Every pharmacist knows that the federal Controlled Substances Act generally makes it illegal to sell scheduled pharmaceuticals without a pharmacy license, together with an authorizing prescription. The cases of pharmacists running outright scams selling millions of prescription pills, or making millions selling prescription cough syrup are notorious. What some pharmacists don't realize until it's too late, though, is that the circumstances of a so-called drug sale can be ambiguous, leaving a license discipline trap for the honest but unwary pharmacist. The Controlled Substances Act's definitions section 21 USC 802 uses broadly and vaguely defined terms like “deliver” and “dispense” to regulate much more than an outright sale for cash. Nearly any transfer of scheduled drugs to another could qualify as an unlawful drug sale if made without the necessary prescription. The earnest pharmacist caught in allegations of illegal prescription drug sales faces two high-risk proceedings.
Federal Criminal Charges
The pharmacist's first risk is that prosecutors will pursue criminal charges. You may not have heard from any FBI agents or state or local police regarding your pharmacy practice. You may only have heard the gossip or concerns of customers, competitors, or colleagues that you made one or more illegal prescription drug sales. You may not anticipate federal criminal charges. Yet the prospect of criminal charges can still affect a lot else that the accused pharmacist and the pharmacist's retained attorney will do. You should, for instance, expect to devote every available resource to your defense of those potential charges. Criminal charges substantially raise the stakes by creating a risk of conviction and incarceration. A pharmacist accused of a crime also has a privilege against self-incrimination. Your retained attorney must help you navigate the critical question of with whom to speak, what to say, and when and where to say it to preserve that privilege.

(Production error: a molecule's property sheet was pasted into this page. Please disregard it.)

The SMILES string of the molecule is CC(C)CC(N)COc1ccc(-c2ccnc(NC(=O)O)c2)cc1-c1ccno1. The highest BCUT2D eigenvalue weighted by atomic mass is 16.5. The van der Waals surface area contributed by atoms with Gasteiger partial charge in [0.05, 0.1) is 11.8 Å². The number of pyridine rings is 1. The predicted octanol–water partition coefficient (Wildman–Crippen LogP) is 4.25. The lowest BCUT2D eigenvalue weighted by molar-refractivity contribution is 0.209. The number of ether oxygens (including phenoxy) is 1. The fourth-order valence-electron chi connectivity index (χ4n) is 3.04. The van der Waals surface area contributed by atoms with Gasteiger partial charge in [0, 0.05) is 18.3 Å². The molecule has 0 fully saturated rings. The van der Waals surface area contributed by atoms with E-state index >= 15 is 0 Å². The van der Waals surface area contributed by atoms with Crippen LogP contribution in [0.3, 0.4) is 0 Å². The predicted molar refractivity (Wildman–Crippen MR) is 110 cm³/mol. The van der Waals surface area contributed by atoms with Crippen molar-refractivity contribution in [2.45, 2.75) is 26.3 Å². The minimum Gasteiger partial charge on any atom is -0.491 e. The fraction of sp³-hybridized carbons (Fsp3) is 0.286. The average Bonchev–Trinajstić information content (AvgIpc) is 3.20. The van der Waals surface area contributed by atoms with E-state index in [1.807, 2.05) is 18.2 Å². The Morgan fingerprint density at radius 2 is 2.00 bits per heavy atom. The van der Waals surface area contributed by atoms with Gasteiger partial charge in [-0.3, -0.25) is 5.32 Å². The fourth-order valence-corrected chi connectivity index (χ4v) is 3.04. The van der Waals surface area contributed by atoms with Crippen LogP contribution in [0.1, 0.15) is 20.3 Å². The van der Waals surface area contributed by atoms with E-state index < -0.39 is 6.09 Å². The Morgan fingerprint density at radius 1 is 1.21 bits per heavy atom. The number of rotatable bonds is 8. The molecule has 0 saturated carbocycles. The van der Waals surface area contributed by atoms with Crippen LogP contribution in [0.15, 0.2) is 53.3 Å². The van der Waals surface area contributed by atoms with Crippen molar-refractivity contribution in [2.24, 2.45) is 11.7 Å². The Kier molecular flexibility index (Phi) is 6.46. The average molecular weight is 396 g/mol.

Professional License Defense
The other proceeding the earnest pharmacist accused of illegally selling prescription drugs faces is the professional license proceeding. Yes, criminal charges are very serious. But so, too, are disciplinary actions against a pharmacist's license. You cannot practice your pharmacy profession without that license. Losing your license in one state risks not getting a license in another state, meaning that you have all the more incentive to retain a skilled attorney to get the original charges dismissed or reduced. You have a great deal at stake in the investigatory and adjudicatory process of your license proceeding. How you and your retained license defense attorney approach that license proceeding, though, may be very different from criminal court defense. License proceedings are administrative in nature, not judicial. They are also professional proceedings, serious, to be sure, but not nearly so adversarial as a criminal proceeding. Recognize the twin risks of unlawful sale of prescription drugs, and recognize their differences.
Skilled and Experienced Defense Representation - The Lento Law Firm
Professional license defense attorney Joseph D. Lento has substantial skill and experience in both criminal defense and professional license defense, combining the special skills necessary for defending the license of a pharmacist accused of illegal sale of prescriptions. Attorney Lento is not only a premier license defense attorney but also has the strong skills for your vigorous criminal defense. Attorney Lento also knows how one proceeding can affect the other, so that he can coordinate both defenses for you. If you are facing accusations or investigations in Pennsylvania, New Jersey, or New York, retain a preeminent license defense attorney who can also provide you with outstanding criminal defense. Call the Lento Law Firm at 888.535.3686 or go online.
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